What is GAP insurance and should you buy it?
We explain the peace of mind GAP insurance can provide and take a look at the different types of cover...
If you buy a new car and it’s then stolen or written off, your insurance will only pay out the car’s current market value, not the amount you paid for it.
When you consider that an average car loses around 40% of its value in the first year and around 60% over three years, that means you could end up out of pocket.
Enter guaranteed asset protection (GAP) insurance, which covers the shortfall between what you paid for the car and the amount your insurer will pay out should it be written off.
GAP insurance is generally sold for cars up to 10 years old, and cover is available for one, two or three years. Although it can be purchased for both new and used cars, in general it is more useful for cars up to three years old, because this is when they lose value quickest.
Should you buy GAP insurance?
You don't have to buy GAP insurance; after all, your car may not be stolen or get written off. It’s also worth noting that many new car insurance policies will replace a brand new car if it’s written off in the first year, so check with your insurer before taking out GAP insurance.
However, there are certain situations where GAP insurance may be worthwhile:
1. Bought on finance
If you’ve bought a car using finance or a large personal loan it will help to cover the big shortfall that you’ll struggle to make up if the car is a declared a ‘total loss’.
2. Bought a car that'll lose value fast
If the car you’re buying is one that will suffer steep depreciation, taking out GAP insurance is sensible because it will help to make up the difference between the insurance payout and the potentially sizeable cost of replacing the car.
3. Bought on a lease
If you’ve bought a car on a long-term lease and it’s stolen, you could be landed with a hefty bill for outstanding finance – as well as the cost of replacing the car – so GAP insurance will help to protect you in this scenario.
What type of GAP insurance is best for you?
There is a range of GAP insurance products to suit different types of car owners’ requirements, but the most widely offered products fall into five main categories:
1. Finance GAP insurance
This is one of the most basic types of GAP cover, and it helps you pay off any outstanding finance should your car be written off. It’s worth noting that if you go for a more comprehensive policy, it’s likely to include finance cover.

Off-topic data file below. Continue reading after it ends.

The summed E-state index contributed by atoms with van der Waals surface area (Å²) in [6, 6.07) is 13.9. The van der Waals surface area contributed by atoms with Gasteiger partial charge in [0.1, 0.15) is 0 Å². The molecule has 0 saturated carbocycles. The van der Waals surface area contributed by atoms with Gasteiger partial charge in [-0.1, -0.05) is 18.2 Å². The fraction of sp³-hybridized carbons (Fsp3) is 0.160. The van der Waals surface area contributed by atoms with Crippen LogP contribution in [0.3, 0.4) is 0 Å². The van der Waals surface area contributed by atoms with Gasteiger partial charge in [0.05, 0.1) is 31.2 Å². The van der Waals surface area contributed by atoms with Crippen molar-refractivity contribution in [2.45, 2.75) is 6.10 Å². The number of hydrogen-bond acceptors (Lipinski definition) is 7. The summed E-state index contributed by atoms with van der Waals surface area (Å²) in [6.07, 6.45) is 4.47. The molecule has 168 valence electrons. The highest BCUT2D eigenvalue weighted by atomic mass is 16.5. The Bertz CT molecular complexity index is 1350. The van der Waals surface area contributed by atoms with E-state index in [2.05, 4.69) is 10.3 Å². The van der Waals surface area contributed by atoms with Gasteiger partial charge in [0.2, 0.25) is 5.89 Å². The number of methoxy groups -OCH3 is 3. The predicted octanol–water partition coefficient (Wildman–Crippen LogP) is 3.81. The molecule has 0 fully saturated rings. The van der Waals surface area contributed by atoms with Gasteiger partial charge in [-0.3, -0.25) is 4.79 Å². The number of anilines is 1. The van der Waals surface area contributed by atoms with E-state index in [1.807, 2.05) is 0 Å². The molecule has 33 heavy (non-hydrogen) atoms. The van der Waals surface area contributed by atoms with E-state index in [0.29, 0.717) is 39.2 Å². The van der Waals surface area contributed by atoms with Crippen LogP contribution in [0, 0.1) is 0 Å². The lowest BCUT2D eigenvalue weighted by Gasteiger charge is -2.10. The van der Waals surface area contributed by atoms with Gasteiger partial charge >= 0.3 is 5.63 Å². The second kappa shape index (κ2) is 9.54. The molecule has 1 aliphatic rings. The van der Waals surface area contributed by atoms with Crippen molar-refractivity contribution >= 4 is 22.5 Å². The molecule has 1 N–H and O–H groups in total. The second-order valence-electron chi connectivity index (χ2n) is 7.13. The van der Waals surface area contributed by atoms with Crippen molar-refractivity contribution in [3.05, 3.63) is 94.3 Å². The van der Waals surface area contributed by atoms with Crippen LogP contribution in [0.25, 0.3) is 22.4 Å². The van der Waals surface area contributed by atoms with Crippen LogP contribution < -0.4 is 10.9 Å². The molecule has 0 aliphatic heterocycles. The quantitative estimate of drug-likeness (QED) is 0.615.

2. Return to invoice GAP insurance
One of the most popular types of GAP cover available, return to invoice pays out the shortfall between the price you paid for your new car and the amount you receive from your main car insurance policy should your car be declared a total loss.
3. Vehicle replacement GAP insurance
Rather than only bumping up your funds to the amount you paid for your new car, vehicle replacement cover provides enough money to buy a brand new replacement of the same model in exactly the same specification – this is useful if your car is more than a year old when it’s written off or stolen because car makers increase prices annually. It’s the priciest type of cover, though.
4. Return to value GAP insurance
Similar to return to invoice cover, but instead of topping your funds up to the price you paid for the car, it tops them up to the amount the car was worth when you bought it, with the value based on a valuation of the car that is done alongside the quote for cover. It’s best suited to expensive second-hand vehicles.
5. Lease GAP insurance
This type of cover helps someone who’s leased their car to pay the rest of the contract and any early settlement fees if their car is written off or stolen.
GAP insurance - what should you watch out for?
So, where should you buy GAP insurance? The salesperson is likely to offer you GAP insurance when you buy a car, but it’s also available from numerous insurers, brokers and comparison websites and these are often cheaper, so shop around before you buy.
The five key things to look out for are: length of cover, excess, any exclusions, claims process and cancellation process.
If one policy looks far cheaper than the others, check that the cover isn’t restricted by a very short limited claim period. For example, there are some that stop you from claiming if your car is stolen and not recovered within a period of as little as 30 days.
Pre-approval is something to watch out for, too. It stops you from accepting an offer from the car’s main insurer without the consent of the GAP insurer, and could be used by the GAP company to delay its payout to you by repeatedly rejecting the insurer’s offers.
It’s also important to note that car dealers are no longer allowed to sell you GAP insurance on the same day they sell you a car; they now have to wait for at least two days before offering it to you, and they have to explain the total cost of the policy you’re being offered, as well as the key benefits and exclusions on it.
They must also tell you that you can purchase cover elsewhere. This is because the Financial Conduct Authority (FCA) became increasingly concerned in 2015 that dealerships were selling overpriced GAP insurance without clearly explaining the product to their customers.
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